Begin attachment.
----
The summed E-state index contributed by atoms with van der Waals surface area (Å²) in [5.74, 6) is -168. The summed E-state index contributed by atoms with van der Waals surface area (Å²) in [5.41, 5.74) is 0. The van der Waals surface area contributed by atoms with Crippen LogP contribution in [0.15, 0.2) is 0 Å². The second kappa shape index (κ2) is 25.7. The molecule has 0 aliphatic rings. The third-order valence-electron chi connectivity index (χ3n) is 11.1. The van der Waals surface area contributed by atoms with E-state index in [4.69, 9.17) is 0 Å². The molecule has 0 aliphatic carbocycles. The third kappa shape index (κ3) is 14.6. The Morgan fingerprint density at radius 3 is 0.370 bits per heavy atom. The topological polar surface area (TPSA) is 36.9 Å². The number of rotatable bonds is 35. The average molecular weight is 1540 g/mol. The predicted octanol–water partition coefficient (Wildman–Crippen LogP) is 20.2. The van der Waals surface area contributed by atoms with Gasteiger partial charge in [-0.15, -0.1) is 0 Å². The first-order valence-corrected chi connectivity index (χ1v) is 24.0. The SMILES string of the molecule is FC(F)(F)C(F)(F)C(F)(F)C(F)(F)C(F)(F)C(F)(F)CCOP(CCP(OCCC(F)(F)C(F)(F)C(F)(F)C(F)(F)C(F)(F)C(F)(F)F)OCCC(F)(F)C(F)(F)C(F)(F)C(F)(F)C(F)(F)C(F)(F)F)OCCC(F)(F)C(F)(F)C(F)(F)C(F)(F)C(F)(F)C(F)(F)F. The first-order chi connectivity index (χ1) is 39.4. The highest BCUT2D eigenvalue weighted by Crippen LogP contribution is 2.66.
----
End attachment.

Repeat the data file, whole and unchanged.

The summed E-state index contributed by atoms with van der Waals surface area (Å²) in [5.74, 6) is -168. The summed E-state index contributed by atoms with van der Waals surface area (Å²) in [5.41, 5.74) is 0. The van der Waals surface area contributed by atoms with Crippen LogP contribution in [0.15, 0.2) is 0 Å². The second kappa shape index (κ2) is 25.7. The molecule has 0 aliphatic rings. The third-order valence-electron chi connectivity index (χ3n) is 11.1. The van der Waals surface area contributed by atoms with E-state index in [4.69, 9.17) is 0 Å². The molecule has 0 aliphatic carbocycles. The third kappa shape index (κ3) is 14.6. The Morgan fingerprint density at radius 3 is 0.370 bits per heavy atom. The topological polar surface area (TPSA) is 36.9 Å². The number of rotatable bonds is 35. The average molecular weight is 1540 g/mol. The predicted octanol–water partition coefficient (Wildman–Crippen LogP) is 20.2. The van der Waals surface area contributed by atoms with Gasteiger partial charge in [-0.15, -0.1) is 0 Å². The first-order valence-corrected chi connectivity index (χ1v) is 24.0. The SMILES string of the molecule is FC(F)(F)C(F)(F)C(F)(F)C(F)(F)C(F)(F)C(F)(F)CCOP(CCP(OCCC(F)(F)C(F)(F)C(F)(F)C(F)(F)C(F)(F)C(F)(F)F)OCCC(F)(F)C(F)(F)C(F)(F)C(F)(F)C(F)(F)C(F)(F)F)OCCC(F)(F)C(F)(F)C(F)(F)C(F)(F)C(F)(F)C(F)(F)F. The first-order chi connectivity index (χ1) is 39.4. The highest BCUT2D eigenvalue weighted by Crippen LogP contribution is 2.66.